As to that story above about the captain and the seat belt signs and the simulated turbulence, I recall the following:I was on the bridge of a cruise ship leaving New York Harbor about 10 years ago, with my friend who was the captain.On this cruise we had a whole bunch of travel agents on board, and based on our departure time, the captain knew that most of them were at the early seating dinner, after we had dropped off the pilot and were well out of New York.He looked at me and said, in his inimitable German accent."We got a whole bunch of travel agents on board, all cruising for free, and all they ever do is complain, complain, complain. We can never make them happy"."They're having dinner right now, so I'll show them".With that, he turned to the helmsman and said:"Hard a port and hard a starboard"The man took the wheel and turned it all the way to the left then all the way to the right.Not as dramatic as one might compare to on an airplane, but the roll that 21,000 ton ship did was enough to make my friend's point! :-lolBTW, this particular captain was the "model" after which the character "Merrill Stubing" was based on the hit TV show "The Love Boat". Both were of German heritage, both balding, and both ladies men.Sadly, they toned Merrill down on the show, as my friend was not only a great captain, but a character unlike any other. I so miss sailing with him since his retirement.The stories I could tell!What a ladies man he was!! ;)Regards,http://www.dreamfleet2000.com/gfx/images/F...R_FORUM_LOU.jpg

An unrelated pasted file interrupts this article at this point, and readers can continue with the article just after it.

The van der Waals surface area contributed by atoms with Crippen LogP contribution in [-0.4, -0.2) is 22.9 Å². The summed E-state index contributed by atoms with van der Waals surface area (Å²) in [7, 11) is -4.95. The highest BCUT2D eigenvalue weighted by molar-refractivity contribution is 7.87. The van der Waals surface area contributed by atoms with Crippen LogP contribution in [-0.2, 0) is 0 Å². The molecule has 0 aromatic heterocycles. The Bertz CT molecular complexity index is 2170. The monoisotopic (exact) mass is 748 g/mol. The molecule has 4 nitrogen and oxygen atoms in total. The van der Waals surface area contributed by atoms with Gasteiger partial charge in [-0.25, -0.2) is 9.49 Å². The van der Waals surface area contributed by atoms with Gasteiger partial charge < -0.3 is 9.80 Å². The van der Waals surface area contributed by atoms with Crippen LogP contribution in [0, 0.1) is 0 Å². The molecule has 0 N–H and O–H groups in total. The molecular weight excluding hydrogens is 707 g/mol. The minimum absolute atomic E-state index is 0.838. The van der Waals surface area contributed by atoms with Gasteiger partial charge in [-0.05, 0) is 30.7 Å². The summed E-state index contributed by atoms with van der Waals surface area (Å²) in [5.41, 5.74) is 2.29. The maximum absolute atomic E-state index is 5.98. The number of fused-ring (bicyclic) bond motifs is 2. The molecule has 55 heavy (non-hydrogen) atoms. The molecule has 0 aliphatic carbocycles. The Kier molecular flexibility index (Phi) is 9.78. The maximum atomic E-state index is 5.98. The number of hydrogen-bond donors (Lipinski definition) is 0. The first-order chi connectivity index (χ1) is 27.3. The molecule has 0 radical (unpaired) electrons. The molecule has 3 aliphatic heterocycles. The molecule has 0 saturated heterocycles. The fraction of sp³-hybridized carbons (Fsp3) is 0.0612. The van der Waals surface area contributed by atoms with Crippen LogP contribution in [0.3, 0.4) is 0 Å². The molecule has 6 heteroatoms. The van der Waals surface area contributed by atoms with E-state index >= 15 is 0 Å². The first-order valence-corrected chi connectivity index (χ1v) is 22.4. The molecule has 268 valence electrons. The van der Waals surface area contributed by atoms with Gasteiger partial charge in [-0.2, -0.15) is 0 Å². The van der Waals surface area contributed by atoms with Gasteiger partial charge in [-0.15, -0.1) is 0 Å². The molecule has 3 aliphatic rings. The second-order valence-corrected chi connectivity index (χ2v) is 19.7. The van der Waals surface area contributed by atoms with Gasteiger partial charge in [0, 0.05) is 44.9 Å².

Share this post


Link to post
Share on other sites